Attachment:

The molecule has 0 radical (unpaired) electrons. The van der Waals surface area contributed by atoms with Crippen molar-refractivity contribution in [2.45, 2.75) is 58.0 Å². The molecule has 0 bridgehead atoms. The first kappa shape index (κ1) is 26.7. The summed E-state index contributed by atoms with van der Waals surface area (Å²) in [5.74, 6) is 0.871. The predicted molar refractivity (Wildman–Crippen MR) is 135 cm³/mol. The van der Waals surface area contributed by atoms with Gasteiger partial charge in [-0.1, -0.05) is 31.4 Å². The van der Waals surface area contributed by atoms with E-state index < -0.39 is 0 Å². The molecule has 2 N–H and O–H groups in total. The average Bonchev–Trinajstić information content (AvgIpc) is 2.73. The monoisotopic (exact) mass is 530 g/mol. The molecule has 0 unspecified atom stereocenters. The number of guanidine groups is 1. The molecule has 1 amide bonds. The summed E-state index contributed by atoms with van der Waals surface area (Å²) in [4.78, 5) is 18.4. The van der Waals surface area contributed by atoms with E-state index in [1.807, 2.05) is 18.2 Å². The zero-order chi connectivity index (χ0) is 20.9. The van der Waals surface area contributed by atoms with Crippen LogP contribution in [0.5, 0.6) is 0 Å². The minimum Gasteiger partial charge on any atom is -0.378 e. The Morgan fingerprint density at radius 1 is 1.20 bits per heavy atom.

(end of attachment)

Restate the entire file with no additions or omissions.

The molecule has 0 radical (unpaired) electrons. The van der Waals surface area contributed by atoms with Crippen molar-refractivity contribution in [2.45, 2.75) is 58.0 Å². The molecule has 0 bridgehead atoms. The first kappa shape index (κ1) is 26.7. The summed E-state index contributed by atoms with van der Waals surface area (Å²) in [5.74, 6) is 0.871. The predicted molar refractivity (Wildman–Crippen MR) is 135 cm³/mol. The van der Waals surface area contributed by atoms with Gasteiger partial charge in [-0.1, -0.05) is 31.4 Å². The van der Waals surface area contributed by atoms with E-state index < -0.39 is 0 Å². The molecule has 2 N–H and O–H groups in total. The average Bonchev–Trinajstić information content (AvgIpc) is 2.73. The monoisotopic (exact) mass is 530 g/mol. The molecule has 0 unspecified atom stereocenters. The number of guanidine groups is 1. The molecule has 1 amide bonds. The summed E-state index contributed by atoms with van der Waals surface area (Å²) in [4.78, 5) is 18.4. The van der Waals surface area contributed by atoms with E-state index in [1.807, 2.05) is 18.2 Å². The zero-order chi connectivity index (χ0) is 20.9. The van der Waals surface area contributed by atoms with Crippen LogP contribution in [0.5, 0.6) is 0 Å². The minimum Gasteiger partial charge on any atom is -0.378 e. The Morgan fingerprint density at radius 1 is 1.20 bits per heavy atom.